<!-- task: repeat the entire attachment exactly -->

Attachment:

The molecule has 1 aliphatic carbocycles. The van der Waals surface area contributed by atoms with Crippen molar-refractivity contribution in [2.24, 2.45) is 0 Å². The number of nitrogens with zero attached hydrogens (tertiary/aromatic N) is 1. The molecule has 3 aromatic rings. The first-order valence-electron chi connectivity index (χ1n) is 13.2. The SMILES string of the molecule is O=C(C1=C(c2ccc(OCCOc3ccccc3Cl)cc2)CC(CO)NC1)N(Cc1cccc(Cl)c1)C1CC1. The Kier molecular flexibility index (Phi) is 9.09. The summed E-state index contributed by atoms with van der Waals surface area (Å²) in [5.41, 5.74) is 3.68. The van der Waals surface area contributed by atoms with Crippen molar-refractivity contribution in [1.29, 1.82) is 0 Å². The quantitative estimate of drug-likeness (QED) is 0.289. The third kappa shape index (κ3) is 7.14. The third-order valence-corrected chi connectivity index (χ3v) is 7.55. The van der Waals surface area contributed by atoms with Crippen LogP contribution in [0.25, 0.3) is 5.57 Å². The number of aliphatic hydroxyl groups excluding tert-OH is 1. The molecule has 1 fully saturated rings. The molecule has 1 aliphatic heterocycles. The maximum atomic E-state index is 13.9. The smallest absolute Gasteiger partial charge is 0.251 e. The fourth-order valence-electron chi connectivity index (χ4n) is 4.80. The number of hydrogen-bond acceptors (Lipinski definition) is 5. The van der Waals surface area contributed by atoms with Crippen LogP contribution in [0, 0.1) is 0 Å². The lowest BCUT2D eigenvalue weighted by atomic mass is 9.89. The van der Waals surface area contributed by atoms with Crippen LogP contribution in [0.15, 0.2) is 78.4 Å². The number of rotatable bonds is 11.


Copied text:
The molecule has 1 aliphatic carbocycles. The van der Waals surface area contributed by atoms with Crippen molar-refractivity contribution in [2.24, 2.45) is 0 Å². The number of nitrogens with zero attached hydrogens (tertiary/aromatic N) is 1. The molecule has 3 aromatic rings. The first-order valence-electron chi connectivity index (χ1n) is 13.2. The SMILES string of the molecule is O=C(C1=C(c2ccc(OCCOc3ccccc3Cl)cc2)CC(CO)NC1)N(Cc1cccc(Cl)c1)C1CC1. The Kier molecular flexibility index (Phi) is 9.09. The summed E-state index contributed by atoms with van der Waals surface area (Å²) in [5.41, 5.74) is 3.68. The van der Waals surface area contributed by atoms with Crippen molar-refractivity contribution in [1.29, 1.82) is 0 Å². The quantitative estimate of drug-likeness (QED) is 0.289. The third kappa shape index (κ3) is 7.14. The third-order valence-corrected chi connectivity index (χ3v) is 7.55. The van der Waals surface area contributed by atoms with Crippen LogP contribution in [0.25, 0.3) is 5.57 Å². The number of aliphatic hydroxyl groups excluding tert-OH is 1. The molecule has 1 fully saturated rings. The molecule has 1 aliphatic heterocycles. The maximum atomic E-state index is 13.9. The smallest absolute Gasteiger partial charge is 0.251 e. The fourth-order valence-electron chi connectivity index (χ4n) is 4.80. The number of hydrogen-bond acceptors (Lipinski definition) is 5. The van der Waals surface area contributed by atoms with Crippen LogP contribution in [0, 0.1) is 0 Å². The lowest BCUT2D eigenvalue weighted by atomic mass is 9.89. The van der Waals surface area contributed by atoms with Crippen LogP contribution in [0.15, 0.2) is 78.4 Å². The number of rotatable bonds is 11.